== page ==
If that is correct then the flight was probably in darkness and the VPS could not work.
I would guess the drone was outside the light pool from windiws in the building when the accident started.
 
Last edited:

CodaDiLupo

Active Member
Joined
Sep 13, 2018
Messages
42
Reactions
0
Age
55
Thanks for all the feedback. I took a little while to reply because I wanted to think through all you guys wrote. If I understand correctly the operations of the Mavic 2 Pro, in the P-GPS mode the drone is under closed-loop position control in the "horizontal" plane, where the (x,y)-position that is fed back is computed from the GPS signals. In order for this to work properly, the drone needs to "see" enough satellites. As the number of satellites seen by the drone decreases, the computation of the (x,y)-position starts becoming more inaccurate until the position estimate is deemed so inaccurate that the system has to switch mode. If certain conditions are satisfied (e.g, there is enough light, the flying height is relatively low and so on) the drone enters P-OPTI mode, which has the same closed loop control structure as P-GPS with the only difference that the drone position is not reconstructed from the GPS signal but from the drone's visual system signals. If conditions for P-OPTI are not satisfied, the drone enters ATTI mode, which is basically open-loop control in which the external disturbances (like wind) are not anymore automatically compensated but it's the pilot's task to provide that with appropriate joystick commands.

Going into the specifics of this event, let me start by saying that I do understand all your guys' comments that the crash would not have happened if not for my lack of prudence in taking off from a balcony without GPS signal available to set the Home Point, which eliminated the recourse to a safe RTH. However, in my opinion, this is a classic situation in which we let the advanced technology used by the system get into the way of getting something rather simple done. I just wanted to bring to me a drone that was in the air three meters away from me. One does not really need the availability of a large number of GPS satellites nor an Obstacle Avoidance (OA) system to do that, the latter being actually an obstacle to overcome in this situation. One just needs a control system that makes the drone track the joystick commands and compensates for external disturbances. In other words, a well-functioning P-OPTI mode. Understanding how this crash happened in my opinion is interesting because it can shed some light on the complicated (at least for me) relation between flight modes and sensors availability, which is the main motivation that led me to post. It is now rather clear to me that the crash happened because I was totally unprepared for the drone entering ATTI mode and suddenly losing compensation against the wind. The question is why did the drone enter ATTI mode?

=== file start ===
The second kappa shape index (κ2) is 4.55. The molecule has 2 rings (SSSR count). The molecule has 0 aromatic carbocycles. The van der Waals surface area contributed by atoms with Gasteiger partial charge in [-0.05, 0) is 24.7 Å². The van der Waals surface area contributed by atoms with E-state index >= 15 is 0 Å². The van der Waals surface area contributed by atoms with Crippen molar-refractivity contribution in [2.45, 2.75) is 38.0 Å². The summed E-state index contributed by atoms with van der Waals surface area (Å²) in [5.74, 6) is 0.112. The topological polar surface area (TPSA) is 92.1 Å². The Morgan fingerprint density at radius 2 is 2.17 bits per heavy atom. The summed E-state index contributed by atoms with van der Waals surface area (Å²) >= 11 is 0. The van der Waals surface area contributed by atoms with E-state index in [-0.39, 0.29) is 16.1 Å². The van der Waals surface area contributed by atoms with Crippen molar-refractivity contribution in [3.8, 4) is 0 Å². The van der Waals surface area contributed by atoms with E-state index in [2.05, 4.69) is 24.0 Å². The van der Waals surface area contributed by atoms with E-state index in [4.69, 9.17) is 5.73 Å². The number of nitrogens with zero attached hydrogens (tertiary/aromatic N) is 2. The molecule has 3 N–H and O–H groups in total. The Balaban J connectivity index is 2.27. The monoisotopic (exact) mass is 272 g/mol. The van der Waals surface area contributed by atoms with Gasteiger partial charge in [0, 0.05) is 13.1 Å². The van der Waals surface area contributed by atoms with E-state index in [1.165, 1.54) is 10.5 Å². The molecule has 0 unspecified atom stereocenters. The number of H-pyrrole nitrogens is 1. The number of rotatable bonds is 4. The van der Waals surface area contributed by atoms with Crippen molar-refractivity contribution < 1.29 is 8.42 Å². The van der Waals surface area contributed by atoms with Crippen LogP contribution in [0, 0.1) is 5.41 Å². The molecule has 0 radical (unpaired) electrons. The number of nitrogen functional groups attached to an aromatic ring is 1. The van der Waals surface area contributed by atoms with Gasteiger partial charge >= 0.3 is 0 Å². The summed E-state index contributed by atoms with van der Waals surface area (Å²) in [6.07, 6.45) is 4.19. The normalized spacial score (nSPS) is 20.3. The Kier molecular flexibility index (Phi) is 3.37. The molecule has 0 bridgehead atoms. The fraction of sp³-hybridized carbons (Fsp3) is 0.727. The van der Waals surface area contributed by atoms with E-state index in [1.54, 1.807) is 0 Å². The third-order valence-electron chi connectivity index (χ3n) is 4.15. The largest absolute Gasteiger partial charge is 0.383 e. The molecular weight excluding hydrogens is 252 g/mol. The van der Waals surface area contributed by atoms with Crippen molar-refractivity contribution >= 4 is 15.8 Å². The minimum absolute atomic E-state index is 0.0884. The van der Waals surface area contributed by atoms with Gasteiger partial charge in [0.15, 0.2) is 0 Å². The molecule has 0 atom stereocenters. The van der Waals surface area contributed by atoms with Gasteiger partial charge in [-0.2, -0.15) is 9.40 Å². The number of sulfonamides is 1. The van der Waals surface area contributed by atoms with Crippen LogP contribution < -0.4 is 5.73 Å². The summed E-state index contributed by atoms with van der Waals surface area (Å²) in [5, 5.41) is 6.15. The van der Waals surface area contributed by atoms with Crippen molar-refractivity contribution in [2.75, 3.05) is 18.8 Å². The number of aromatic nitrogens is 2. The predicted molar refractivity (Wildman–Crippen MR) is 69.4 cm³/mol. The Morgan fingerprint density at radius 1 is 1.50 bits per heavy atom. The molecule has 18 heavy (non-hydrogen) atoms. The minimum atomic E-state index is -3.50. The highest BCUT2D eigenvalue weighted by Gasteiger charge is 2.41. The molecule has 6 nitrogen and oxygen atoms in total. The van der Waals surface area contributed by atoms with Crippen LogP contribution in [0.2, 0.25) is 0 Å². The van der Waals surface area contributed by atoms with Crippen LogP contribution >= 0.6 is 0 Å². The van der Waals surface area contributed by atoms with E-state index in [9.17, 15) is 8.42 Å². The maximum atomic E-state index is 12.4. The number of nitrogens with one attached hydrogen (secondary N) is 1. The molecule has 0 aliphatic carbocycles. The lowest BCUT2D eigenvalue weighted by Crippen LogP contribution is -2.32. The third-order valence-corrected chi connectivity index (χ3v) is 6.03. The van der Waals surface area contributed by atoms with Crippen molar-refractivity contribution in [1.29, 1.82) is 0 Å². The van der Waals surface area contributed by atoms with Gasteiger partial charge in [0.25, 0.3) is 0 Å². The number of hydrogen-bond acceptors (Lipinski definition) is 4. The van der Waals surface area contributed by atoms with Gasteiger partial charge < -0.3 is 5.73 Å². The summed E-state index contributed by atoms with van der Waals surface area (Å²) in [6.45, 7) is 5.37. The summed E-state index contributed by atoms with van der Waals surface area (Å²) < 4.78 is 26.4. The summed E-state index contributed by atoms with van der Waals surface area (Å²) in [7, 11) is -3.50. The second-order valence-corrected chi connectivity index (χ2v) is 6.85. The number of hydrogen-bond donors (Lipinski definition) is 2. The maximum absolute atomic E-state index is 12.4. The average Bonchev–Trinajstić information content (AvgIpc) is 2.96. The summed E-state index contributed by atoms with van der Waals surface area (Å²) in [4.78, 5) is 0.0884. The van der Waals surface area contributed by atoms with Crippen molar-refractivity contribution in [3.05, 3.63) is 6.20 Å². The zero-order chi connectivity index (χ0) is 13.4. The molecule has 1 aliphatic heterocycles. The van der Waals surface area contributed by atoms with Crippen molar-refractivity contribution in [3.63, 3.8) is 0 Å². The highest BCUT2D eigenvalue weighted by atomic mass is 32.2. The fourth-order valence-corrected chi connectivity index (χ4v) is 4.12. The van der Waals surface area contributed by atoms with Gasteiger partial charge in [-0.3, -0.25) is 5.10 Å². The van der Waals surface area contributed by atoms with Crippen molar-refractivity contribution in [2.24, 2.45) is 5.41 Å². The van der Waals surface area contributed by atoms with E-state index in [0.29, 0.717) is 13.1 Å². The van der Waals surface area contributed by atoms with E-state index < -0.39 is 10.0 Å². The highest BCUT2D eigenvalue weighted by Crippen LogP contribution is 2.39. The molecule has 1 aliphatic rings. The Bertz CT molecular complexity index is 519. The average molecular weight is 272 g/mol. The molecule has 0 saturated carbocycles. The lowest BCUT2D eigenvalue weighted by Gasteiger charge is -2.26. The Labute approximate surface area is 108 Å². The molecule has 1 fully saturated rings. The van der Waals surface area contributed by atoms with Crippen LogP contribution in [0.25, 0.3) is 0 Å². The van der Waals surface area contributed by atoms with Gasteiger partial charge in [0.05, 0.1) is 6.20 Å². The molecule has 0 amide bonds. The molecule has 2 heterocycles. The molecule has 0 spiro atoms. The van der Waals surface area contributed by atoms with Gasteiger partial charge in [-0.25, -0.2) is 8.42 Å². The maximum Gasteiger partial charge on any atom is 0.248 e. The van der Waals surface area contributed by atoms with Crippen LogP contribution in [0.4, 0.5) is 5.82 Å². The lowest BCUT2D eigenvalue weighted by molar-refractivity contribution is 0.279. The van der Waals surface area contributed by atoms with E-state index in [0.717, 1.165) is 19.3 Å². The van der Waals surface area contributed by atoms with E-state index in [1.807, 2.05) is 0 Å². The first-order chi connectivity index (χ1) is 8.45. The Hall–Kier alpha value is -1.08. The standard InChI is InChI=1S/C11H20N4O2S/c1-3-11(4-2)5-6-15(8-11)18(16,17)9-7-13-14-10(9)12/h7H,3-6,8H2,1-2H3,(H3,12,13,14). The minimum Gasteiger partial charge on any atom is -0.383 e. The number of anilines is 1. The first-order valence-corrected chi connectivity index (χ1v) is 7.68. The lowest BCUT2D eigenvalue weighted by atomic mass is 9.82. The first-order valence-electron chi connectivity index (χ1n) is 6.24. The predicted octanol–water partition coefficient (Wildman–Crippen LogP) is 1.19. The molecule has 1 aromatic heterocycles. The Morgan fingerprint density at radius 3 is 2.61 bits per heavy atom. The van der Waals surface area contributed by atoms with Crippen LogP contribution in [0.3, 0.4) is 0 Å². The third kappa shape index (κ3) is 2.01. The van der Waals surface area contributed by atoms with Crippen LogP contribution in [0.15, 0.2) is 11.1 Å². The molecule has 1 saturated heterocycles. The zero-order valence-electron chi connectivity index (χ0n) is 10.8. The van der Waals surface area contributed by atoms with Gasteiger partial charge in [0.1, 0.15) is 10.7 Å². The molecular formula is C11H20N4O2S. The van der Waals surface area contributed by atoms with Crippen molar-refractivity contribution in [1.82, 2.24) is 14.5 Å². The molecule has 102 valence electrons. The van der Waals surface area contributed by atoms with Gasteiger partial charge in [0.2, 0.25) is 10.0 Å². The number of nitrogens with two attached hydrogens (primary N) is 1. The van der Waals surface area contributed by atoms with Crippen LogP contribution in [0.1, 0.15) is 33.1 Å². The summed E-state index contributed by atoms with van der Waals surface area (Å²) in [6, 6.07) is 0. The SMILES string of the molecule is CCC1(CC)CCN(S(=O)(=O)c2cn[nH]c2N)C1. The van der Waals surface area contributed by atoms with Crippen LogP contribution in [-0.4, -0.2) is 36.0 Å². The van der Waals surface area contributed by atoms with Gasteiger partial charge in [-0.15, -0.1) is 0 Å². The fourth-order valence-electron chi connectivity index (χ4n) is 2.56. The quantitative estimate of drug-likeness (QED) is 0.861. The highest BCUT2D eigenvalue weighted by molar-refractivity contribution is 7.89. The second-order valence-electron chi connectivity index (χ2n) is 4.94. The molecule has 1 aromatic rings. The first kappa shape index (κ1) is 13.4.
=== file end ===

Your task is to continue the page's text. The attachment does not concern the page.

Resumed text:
In my recollection the drifting did not start at a random moment as it would have been the consequence of losing GPS, but the drone was hovering stable in position until the exact moment in which I switched off the obstacle avoidance (OA) system. If I understand correctly the AirData system, the player's flight logs can only show the part of the flight in P-GPS mode. This would indicate that GPS-based position is lost at 8m26.5s after my first attempt to bring the drone to the balcony at 8m20.5s had been thwarted by the OA system. Screenshot 2022-10-15 005632.png

While the notification log does not show an explicit indication of such an event until 8m42s, one can see that the GPS signal was indeed lost because the "distance from home" (i.e., from that bogus point that, as Meta4 remarked, was set more than 1 minute into the flight when there was "enough" GPS signal) suddenly dropped from 395m to 0. Screenshot 2022-10-15 011358.png At this point (8m26.5s), I believe the drone should have switched from P-GPS to P-OPTI, which is the same mode used in the first minute and 13 seconds of flight, and which is very safe when the drone is in full sight of the pilot. I said I believe, because unfortunately the AirData system does not seem to be able to identify the P-OPTI mode. Another attempt I made to bring the drone to the balcony in P-OPTI mode at 8m30s was once again thwarted by the OA system, which led to my decision to disable the OA system at 8m35s. In my recollection this is when the drone started drifting and crashed against the wall in a handful of seconds. However, the notification log shows ATTI mode being entered only 7 seconds later, at 8m42s. I am not sure whether I believe that, because 7s in P-OPTI would have been more than enough to bring the drone over to the balcony and land it.
BTW, @Yorkshire_Pud, the flight started at 17.18 Cancun time so there was plenty of light for the P-OPTI system to operate, I am not sure how you arrived at the conclusion that it happened past 22.

In conclusion, if my recollection of immediate drifting after disabling OA is correct, it would mean that disabling OA caused the drone to get out of P-MODE and into ATTI. This would not make much sense from a design perspective because there is no reason to exit closed-loop control only because one wants to disable OA in a scenario in which the drone is in full view. I would call this a design fault that is good to be aware of.